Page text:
Portland State University. Department of Anthropology
Term of Graduation
Date of Publication
Master of Science (M.S.) in Anthropology
Anthropogenic soils -- Alaska -- Cape Krusenstern, Geochemistry, Food -- Storage -- Alaska – Cape Krusenstern, Human settlements -- Alaska -- Cape Krusenstern, Human settlements -- Arctic regions, Soil chemistry
1 online resource (vii, 126 pages)
Identification and interpretation of archaeological phenomena is typically based on visual cues and the physical presence of "something archaeological," such as a diagnostic artifact, landscape modification, or structural element. Yet many archaeological features, i.e. the discrete archaeological deposits related to past human behavior, lack clear indicators of human activity that provides clues to the feature's origin. At the Cape Krusenstern beach ridge complex, located in northwest Alaska, ambiguous features, that could be natural or anthropogenic (vegetation anomalies), or are of unknown cultural function (indeterminate), comprise 60% of the identified features at the complex. These ambiguous features represent a large gap in our understanding and interpretations of the occupation history of Cape Krusenstern and the Arctic. The goal of this thesis was to identify anthropogenic features and interpret the original human behaviors that contributed to their formation, through soil geochemical analysis. I sought to identify 1) which features are natural and which are anthropogenic; and 2) what behaviors created the cultural features (e.g. occupation of houses or caching of marine versus terrestrial food resources). I used photometric phosphates spot tests and inductively coupled plasma mass spectrometry (ICP-MS) to geochemically characterize bulk sediment samples from ambiguous features. I then used a variety of statistics, including principal component and discriminant function analysis to identify patterning in elemental compositional data. I compared results to geochemical expectations for different types of cultural features based on prior research and my own analysis of cultural and non-cultural control samples.
Analysis indicated that a single feature is natural, and the other tested features are anthropogenic features. However, the analysis did not aid in definitely identifying specific human behaviors (i.e. house/occupation versus storage activities) that could have created the ambiguous anthropogenic features. Broadly, food storage features showed slightly greater enrichment levels and less overall variation than house/occupation feature samples. In addition, food storage features showed very low variation between one another for several elements (Cr, Al, Ni, K, Co, Mg, and -Fe). My analysis did indicate that between 10 to 13 of the tested ambiguous (or indeterminate) features may be house features, and between four and 15 may be some form of storage feature. Analysis to identify caching of marine versus terrestrial resources, using the ratios of Ba/Ca, Sr/Ca and Ba/Sr, suggest that potentially six features may have held marine resources, while the remaining either held terrestrial resources or had their contents emptied prior to abandonment.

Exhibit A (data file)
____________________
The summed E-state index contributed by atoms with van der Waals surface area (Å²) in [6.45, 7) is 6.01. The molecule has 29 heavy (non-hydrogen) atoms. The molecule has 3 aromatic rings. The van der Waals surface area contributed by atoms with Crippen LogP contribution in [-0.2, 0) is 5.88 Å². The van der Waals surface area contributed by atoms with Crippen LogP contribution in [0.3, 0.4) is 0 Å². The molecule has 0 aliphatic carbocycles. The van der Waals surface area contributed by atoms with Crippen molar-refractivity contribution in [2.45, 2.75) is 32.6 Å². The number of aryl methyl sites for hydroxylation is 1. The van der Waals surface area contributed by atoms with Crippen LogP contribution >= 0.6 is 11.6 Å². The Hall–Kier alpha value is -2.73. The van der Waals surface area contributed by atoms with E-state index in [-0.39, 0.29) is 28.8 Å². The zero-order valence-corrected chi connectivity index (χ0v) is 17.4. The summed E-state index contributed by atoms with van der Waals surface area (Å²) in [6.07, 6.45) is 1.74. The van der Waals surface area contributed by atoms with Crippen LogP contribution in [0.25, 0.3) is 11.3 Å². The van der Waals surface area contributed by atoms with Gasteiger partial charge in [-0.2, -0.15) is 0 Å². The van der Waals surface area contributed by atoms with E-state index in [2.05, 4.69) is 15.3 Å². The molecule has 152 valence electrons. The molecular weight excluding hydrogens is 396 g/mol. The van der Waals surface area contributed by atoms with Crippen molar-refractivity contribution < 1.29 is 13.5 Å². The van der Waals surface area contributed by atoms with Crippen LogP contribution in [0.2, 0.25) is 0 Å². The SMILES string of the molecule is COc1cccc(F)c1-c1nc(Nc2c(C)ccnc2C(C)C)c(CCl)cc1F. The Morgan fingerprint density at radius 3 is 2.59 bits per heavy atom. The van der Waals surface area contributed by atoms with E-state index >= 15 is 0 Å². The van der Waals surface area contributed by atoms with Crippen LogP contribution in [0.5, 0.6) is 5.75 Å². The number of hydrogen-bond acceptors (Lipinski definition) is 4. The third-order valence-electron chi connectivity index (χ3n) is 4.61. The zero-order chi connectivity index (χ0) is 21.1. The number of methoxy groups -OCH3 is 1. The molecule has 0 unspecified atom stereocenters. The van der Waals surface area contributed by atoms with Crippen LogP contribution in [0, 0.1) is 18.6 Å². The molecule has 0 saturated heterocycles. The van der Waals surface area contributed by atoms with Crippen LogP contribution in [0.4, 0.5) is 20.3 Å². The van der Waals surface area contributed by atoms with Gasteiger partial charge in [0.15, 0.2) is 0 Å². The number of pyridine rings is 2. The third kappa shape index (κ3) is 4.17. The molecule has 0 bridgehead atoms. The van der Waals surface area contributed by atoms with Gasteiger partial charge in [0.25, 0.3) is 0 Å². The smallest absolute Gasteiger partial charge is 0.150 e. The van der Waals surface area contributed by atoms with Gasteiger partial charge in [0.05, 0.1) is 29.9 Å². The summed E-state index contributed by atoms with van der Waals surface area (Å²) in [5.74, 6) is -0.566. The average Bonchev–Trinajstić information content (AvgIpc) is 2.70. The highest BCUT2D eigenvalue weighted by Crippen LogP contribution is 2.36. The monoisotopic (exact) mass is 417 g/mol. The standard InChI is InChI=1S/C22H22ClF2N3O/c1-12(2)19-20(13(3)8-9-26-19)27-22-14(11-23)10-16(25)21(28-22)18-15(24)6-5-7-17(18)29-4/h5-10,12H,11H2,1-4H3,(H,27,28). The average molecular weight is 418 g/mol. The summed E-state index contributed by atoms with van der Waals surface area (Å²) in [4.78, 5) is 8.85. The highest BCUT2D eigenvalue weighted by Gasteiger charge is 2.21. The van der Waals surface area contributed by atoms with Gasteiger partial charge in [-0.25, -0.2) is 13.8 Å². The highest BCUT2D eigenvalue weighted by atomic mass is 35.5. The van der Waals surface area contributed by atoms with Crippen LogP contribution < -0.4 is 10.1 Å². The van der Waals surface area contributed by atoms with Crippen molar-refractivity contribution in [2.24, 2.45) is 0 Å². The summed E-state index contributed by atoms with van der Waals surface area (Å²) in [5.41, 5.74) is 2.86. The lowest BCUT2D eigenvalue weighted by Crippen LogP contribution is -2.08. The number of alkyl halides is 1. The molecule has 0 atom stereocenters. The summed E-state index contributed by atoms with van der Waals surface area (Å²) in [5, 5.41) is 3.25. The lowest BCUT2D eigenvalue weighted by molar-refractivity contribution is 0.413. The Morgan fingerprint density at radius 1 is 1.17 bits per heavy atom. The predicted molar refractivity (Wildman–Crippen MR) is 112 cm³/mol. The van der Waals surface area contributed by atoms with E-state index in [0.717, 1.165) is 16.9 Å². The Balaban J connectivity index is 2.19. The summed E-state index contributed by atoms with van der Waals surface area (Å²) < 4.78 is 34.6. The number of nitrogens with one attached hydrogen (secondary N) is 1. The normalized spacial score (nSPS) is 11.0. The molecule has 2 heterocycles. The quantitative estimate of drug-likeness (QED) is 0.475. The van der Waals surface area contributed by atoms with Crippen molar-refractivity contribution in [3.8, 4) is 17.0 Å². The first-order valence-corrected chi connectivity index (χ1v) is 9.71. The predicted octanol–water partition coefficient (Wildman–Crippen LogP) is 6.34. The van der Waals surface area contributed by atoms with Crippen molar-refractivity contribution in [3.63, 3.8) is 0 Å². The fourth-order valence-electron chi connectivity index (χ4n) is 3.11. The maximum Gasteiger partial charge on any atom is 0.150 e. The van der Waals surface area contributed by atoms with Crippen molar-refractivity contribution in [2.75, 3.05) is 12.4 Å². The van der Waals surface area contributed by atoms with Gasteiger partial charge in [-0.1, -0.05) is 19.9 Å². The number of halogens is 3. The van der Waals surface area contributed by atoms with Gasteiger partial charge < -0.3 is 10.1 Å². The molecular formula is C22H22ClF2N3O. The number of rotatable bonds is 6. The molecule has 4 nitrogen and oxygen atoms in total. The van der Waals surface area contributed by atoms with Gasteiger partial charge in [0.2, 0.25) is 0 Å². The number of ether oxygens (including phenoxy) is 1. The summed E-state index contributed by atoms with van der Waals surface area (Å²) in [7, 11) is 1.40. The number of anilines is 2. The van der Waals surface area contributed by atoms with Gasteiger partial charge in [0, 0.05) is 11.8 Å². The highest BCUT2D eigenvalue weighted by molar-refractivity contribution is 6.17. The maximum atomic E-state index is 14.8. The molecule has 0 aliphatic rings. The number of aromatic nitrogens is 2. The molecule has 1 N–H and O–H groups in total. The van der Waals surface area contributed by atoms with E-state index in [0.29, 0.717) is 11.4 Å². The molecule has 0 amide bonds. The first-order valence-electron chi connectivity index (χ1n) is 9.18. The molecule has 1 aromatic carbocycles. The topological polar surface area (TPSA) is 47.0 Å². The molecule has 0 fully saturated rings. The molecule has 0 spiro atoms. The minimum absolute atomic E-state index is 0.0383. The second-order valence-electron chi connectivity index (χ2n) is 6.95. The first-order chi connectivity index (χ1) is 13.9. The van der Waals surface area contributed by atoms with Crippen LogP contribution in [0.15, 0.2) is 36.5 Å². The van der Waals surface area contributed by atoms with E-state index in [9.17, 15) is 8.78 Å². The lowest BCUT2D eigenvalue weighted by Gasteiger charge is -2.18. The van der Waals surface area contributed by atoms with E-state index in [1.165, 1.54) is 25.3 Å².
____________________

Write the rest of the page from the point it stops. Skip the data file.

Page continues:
Overall this thesis indicates that there are likely more house (7.9 to 10.2% increase) and food storage features (1.5 to 5.2% increase) present at the Cape Krusenstern beach ridge complex than previously thought. Increasing the number of house and food storage features suggests that the occupation history at the complex is potentially more intense than previously established. These results also suggest that geochemical analysis has potential use for feature identification at a broader landscape scale than previously performed in other archaeological applications of soil geochemistry. Last, this thesis shows there is potential in using previously collected bulk samples to gain in-depth information that can guide future work at the complex.
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Reed, Patrick William, "Archaeological Feature Identification Through Geochemical Analysis of Arctic Sediments from the Cape Krusenstern National Monument, Northwest Alaska" (2020). Dissertations and Theses. Paper 5437.
Available for download on Thursday, April 22, 2021